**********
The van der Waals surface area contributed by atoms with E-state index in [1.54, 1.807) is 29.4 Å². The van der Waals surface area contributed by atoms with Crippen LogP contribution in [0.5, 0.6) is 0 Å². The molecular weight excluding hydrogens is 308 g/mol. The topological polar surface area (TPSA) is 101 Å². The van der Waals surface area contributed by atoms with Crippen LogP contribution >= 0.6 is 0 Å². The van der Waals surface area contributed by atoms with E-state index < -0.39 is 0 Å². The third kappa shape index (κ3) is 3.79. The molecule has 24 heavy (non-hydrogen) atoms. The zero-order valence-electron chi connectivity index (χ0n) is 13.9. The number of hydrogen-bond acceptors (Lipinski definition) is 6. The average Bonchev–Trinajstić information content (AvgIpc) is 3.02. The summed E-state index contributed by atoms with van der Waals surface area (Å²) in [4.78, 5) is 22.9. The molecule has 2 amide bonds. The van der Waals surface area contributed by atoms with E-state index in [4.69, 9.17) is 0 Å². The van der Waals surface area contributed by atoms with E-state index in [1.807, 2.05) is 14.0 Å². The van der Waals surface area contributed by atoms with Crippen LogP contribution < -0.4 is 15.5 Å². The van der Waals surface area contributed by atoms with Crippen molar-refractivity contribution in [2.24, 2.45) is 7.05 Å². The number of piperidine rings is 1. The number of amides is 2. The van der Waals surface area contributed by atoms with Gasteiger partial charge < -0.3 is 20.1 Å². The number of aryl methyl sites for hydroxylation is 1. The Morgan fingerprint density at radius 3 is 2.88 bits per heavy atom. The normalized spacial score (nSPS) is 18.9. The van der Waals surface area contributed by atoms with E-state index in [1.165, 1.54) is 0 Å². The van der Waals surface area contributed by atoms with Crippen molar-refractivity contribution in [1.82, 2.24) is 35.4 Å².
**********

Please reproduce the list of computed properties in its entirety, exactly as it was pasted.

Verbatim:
The van der Waals surface area contributed by atoms with E-state index in [1.54, 1.807) is 29.4 Å². The van der Waals surface area contributed by atoms with Crippen LogP contribution in [0.5, 0.6) is 0 Å². The molecular weight excluding hydrogens is 308 g/mol. The topological polar surface area (TPSA) is 101 Å². The van der Waals surface area contributed by atoms with Crippen LogP contribution >= 0.6 is 0 Å². The van der Waals surface area contributed by atoms with E-state index < -0.39 is 0 Å². The third kappa shape index (κ3) is 3.79. The molecule has 24 heavy (non-hydrogen) atoms. The zero-order valence-electron chi connectivity index (χ0n) is 13.9. The number of hydrogen-bond acceptors (Lipinski definition) is 6. The average Bonchev–Trinajstić information content (AvgIpc) is 3.02. The summed E-state index contributed by atoms with van der Waals surface area (Å²) in [4.78, 5) is 22.9. The molecule has 2 amide bonds. The van der Waals surface area contributed by atoms with E-state index in [4.69, 9.17) is 0 Å². The van der Waals surface area contributed by atoms with E-state index in [1.807, 2.05) is 14.0 Å². The van der Waals surface area contributed by atoms with Crippen LogP contribution < -0.4 is 15.5 Å². The van der Waals surface area contributed by atoms with Crippen molar-refractivity contribution in [2.24, 2.45) is 7.05 Å². The number of piperidine rings is 1. The number of amides is 2. The van der Waals surface area contributed by atoms with Gasteiger partial charge < -0.3 is 20.1 Å². The number of aryl methyl sites for hydroxylation is 1. The Morgan fingerprint density at radius 3 is 2.88 bits per heavy atom. The normalized spacial score (nSPS) is 18.9. The van der Waals surface area contributed by atoms with E-state index in [1.165, 1.54) is 0 Å². The van der Waals surface area contributed by atoms with Crippen molar-refractivity contribution in [1.82, 2.24) is 35.4 Å².